transferred his weekly paychecks every week for the last twenty (20) years into an account
controlled by his or her spouse who then managed the family finances. Is that a fraud on
creditors? Or, where prospective debtor enters into a divorce stipulation conveying substantial
assets to his or her spouse, is that a fraud on creditors? Or, the situation where the debtor,
despite being unable to pay creditors, nevertheless finds a way to pay his or her child’s private
education. Is that a fraud on creditors? Does it depend on whether the child is under eighteen
(18)? Does it depend on whether the education might be otherwise obtainable through the
public schools?
1 Divorce.
In general bankruptcy courts do not like to be involved in domestic disputes. However,
a transfer in connection with a divorce could be a transfer for less than reasonably equivalent
value. At least in New Hampshire, the rule is that the fact that the transfer is made pursuant to a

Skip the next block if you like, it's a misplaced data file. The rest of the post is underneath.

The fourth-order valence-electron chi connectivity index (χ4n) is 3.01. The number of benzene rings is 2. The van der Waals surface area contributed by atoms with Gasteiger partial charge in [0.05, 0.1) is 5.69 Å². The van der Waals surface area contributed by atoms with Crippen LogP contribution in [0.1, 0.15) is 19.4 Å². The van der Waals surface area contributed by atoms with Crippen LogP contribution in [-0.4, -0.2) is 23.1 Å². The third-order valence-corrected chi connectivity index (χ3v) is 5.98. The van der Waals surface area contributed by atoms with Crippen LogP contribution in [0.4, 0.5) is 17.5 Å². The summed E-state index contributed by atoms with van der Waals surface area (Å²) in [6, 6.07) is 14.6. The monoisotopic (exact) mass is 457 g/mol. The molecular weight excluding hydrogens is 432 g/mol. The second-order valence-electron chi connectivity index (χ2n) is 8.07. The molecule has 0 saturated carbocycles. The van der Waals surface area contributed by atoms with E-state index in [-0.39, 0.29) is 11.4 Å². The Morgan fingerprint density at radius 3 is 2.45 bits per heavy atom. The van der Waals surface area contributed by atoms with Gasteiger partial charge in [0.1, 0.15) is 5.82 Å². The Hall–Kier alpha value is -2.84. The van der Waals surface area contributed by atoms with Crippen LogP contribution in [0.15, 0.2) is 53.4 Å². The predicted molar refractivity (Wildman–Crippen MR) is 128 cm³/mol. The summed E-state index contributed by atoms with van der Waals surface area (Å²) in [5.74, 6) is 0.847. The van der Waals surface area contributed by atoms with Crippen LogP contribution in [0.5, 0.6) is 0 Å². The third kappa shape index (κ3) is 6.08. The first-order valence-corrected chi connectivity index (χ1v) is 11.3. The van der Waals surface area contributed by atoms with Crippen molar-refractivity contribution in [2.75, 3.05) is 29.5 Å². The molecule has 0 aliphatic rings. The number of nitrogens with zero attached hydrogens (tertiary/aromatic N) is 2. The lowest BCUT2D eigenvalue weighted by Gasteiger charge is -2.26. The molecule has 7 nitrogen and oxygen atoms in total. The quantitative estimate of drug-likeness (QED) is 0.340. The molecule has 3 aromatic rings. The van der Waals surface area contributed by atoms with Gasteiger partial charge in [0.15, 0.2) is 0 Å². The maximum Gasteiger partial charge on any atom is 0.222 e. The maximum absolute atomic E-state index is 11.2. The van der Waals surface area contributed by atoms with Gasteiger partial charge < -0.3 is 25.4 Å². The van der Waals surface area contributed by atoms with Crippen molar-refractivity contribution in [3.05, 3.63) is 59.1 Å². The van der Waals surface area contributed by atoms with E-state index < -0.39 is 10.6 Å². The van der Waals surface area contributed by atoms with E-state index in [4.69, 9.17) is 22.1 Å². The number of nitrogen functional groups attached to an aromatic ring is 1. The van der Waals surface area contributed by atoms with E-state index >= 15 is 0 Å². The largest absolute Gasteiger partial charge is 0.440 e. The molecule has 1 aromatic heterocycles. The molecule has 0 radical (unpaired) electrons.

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divorce does not insulate it from a fraudulent conveyance claim, but the transfer would only be
avoidable under § 548 if the allocation of property between the divorcing parties was “[not]
within the range of likely distribution that would be ordered by the state divorce court if the
property division had actually been litigated in that state court. In re Sorlucco, 68 B.R. 748, 753
(Bankr. D.N.H. 1986); see also In re Pilavis, 233 B.R. 1, 11 (Bankr. D. Mass. 1999) (“I join
with other courts which have considered the problem in endorsing the analysis used by Judge
Yacos.”)
2. Can a spouse be a creditor before divorce?